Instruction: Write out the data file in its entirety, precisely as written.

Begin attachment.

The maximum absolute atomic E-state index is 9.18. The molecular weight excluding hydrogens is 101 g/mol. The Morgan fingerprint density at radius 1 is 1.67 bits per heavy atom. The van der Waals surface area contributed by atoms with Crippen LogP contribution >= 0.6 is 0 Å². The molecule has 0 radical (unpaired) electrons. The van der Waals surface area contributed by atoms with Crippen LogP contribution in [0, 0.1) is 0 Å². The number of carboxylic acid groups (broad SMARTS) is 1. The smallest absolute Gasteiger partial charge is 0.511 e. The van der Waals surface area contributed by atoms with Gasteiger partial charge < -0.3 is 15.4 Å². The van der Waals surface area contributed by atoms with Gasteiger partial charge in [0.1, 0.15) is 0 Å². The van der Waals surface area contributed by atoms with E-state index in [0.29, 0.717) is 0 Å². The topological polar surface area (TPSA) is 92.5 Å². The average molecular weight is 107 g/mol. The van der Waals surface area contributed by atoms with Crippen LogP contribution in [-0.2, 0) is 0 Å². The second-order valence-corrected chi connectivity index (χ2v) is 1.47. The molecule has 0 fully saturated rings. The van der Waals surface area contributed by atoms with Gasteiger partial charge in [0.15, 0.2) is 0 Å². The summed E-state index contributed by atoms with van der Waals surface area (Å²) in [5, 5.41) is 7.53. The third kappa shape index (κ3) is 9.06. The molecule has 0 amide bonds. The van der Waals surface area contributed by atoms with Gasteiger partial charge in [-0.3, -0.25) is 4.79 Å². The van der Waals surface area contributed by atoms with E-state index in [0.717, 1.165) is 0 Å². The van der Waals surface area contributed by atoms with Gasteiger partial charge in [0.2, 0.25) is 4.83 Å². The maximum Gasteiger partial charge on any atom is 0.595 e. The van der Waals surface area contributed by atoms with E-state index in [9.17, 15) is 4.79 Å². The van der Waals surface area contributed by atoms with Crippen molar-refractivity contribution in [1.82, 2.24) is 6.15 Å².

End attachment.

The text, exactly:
The maximum absolute atomic E-state index is 9.18. The molecular weight excluding hydrogens is 101 g/mol. The Morgan fingerprint density at radius 1 is 1.67 bits per heavy atom. The van der Waals surface area contributed by atoms with Crippen LogP contribution >= 0.6 is 0 Å². The molecule has 0 radical (unpaired) electrons. The van der Waals surface area contributed by atoms with Crippen LogP contribution in [0, 0.1) is 0 Å². The number of carboxylic acid groups (broad SMARTS) is 1. The smallest absolute Gasteiger partial charge is 0.511 e. The van der Waals surface area contributed by atoms with Gasteiger partial charge < -0.3 is 15.4 Å². The van der Waals surface area contributed by atoms with Gasteiger partial charge in [0.1, 0.15) is 0 Å². The van der Waals surface area contributed by atoms with E-state index in [0.29, 0.717) is 0 Å². The topological polar surface area (TPSA) is 92.5 Å². The average molecular weight is 107 g/mol. The van der Waals surface area contributed by atoms with Crippen LogP contribution in [-0.2, 0) is 0 Å². The second-order valence-corrected chi connectivity index (χ2v) is 1.47. The molecule has 0 fully saturated rings. The van der Waals surface area contributed by atoms with Gasteiger partial charge in [0.15, 0.2) is 0 Å². The summed E-state index contributed by atoms with van der Waals surface area (Å²) in [5, 5.41) is 7.53. The third kappa shape index (κ3) is 9.06. The molecule has 0 amide bonds. The van der Waals surface area contributed by atoms with Gasteiger partial charge in [-0.3, -0.25) is 4.79 Å². The van der Waals surface area contributed by atoms with E-state index in [0.717, 1.165) is 0 Å². The van der Waals surface area contributed by atoms with Gasteiger partial charge in [0.2, 0.25) is 4.83 Å². The maximum Gasteiger partial charge on any atom is 0.595 e. The van der Waals surface area contributed by atoms with E-state index in [9.17, 15) is 4.79 Å². The van der Waals surface area contributed by atoms with Crippen molar-refractivity contribution in [1.82, 2.24) is 6.15 Å².